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Copyright © 2010 by John Sandford
All rights reserved. No part of this book may be reproduced, scanned, or distributed in any printed or electronic form without permission. Please do not participate in or encourage piracy of copyrighted materials in violation of the author’s rights. Purchase only authorized editions. Published simultaneously in Canada
Library of Congress Cataloging-in-Publication Data
Sandford, John, date.
Storm prey / John Sandford.
eISBN : 978-1-101-18771-5
1. Davenport, Lucas (Fictitious character)—Fiction. 2. Police—Minnesota—Minneapolis—Fiction. 3. Minneapolis (Minn.)—Fiction. I. Title. PS3569.A516S’.54—dc22
This is a work of fiction. Names, characters, places, and incidents either are the product of the author’s imagination or are used fictitiously, and any resemblance to actual persons, living or dead, businesses, companies, events, or locales is entirely coincidental.
While the author has made every effort to provide accurate telephone numbers and Internet addresses at the time of publication, neither the publisher nor the author assumes any responsibility for errors, or for changes that occur after publication. Further, the publisher does not have any control over and does not assume any responsibility for author or third-party websites or their content.
THREE OF THEM, hard men carrying nylon bags, wearing work jackets, Carhartts and Levi’s, all of them with facial hair. They walked across the parking structure to the steel security door, heads swiveling, checking the corners and the overheads, steam flowing from their mouths, into the icy air, one of the men on a cell phone.
As they got to the door, it popped open, and a fourth man, who’d been on the other end of the cell-phone call, let them through. The fourth man was tall and thin, dark-complected, with a black brush mustache. He wore a knee-length black raincoat that he’d bought at a Goodwill store two days earlier, and black pants. He scanned the parking structure, saw nothing moving, pulled the door shut, made sure of the lock.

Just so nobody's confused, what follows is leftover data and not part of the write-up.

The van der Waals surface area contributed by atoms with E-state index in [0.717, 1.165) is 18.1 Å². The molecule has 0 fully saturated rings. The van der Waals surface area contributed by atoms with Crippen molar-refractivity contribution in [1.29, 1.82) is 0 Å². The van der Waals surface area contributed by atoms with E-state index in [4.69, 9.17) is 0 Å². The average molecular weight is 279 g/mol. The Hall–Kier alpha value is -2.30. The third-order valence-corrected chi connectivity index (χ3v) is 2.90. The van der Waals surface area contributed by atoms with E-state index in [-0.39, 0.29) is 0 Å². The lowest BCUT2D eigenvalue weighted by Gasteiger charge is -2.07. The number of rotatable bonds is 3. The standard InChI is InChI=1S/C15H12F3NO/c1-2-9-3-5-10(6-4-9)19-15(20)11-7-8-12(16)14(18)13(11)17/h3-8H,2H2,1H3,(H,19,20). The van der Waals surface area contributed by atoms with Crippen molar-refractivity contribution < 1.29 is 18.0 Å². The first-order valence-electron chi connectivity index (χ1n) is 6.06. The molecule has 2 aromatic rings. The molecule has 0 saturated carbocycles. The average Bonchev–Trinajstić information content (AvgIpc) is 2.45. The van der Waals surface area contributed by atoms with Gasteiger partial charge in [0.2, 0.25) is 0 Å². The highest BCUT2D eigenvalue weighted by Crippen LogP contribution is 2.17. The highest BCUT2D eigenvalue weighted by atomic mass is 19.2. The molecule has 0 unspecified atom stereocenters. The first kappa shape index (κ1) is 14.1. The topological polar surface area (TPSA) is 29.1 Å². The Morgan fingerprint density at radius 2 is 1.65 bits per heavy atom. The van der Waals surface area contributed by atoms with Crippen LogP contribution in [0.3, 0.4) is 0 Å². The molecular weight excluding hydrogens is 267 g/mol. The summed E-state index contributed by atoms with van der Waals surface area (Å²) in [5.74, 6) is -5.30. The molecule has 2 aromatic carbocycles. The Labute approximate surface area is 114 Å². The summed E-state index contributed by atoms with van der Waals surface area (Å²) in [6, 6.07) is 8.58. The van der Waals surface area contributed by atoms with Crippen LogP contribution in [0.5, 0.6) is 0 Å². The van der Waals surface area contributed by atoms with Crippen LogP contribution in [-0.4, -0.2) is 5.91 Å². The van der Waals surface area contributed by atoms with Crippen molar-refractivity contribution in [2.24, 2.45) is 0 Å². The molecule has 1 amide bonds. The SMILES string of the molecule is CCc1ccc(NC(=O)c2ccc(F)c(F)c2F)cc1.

“This way,” he snapped.
Inside, they moved fast, reducing their exposure, should someone unexpectedly come along. No one should, at the ass-end of the hospital, at fifteen minutes after five o’clock on a bitterly cold winter morning. They threaded through a maze of service corridors until the tall man said, “Here.”
Here was a storage closet. He opened it with a key. Inside, a pile of blue, double-extra-large orderly uniforms sat on a medical cart.
The hard men dumped their coats on the floor and pulled the uniforms over their street clothes. Not a big disguise, but they weren’t meant to be seen close-up—just enough to slip past a video camera. One of them, the biggest one, hopped up on the cart, lay down and said, “Look, I’m dead,” and laughed at his joke. The tall man could smell the bourbon on the joker’s breath.
“Shut the fuck up,” said one of the others, but not in an unkindly way.
The tall man said, “Don’t be stupid,” and there was nothing kind in his voice. When they were ready, they looked at each other and the tall man pulled a white cotton blanket over the man on the cart, and one of the men said, “Let’s do it.”
“Check yourself ...”
“We don’t hurt anyone,” the tall man said. The sentiment reflected not compassion, but calculation: robbery got X amount of attention, injuries got X-cubed.
“Yeah, yeah ...”
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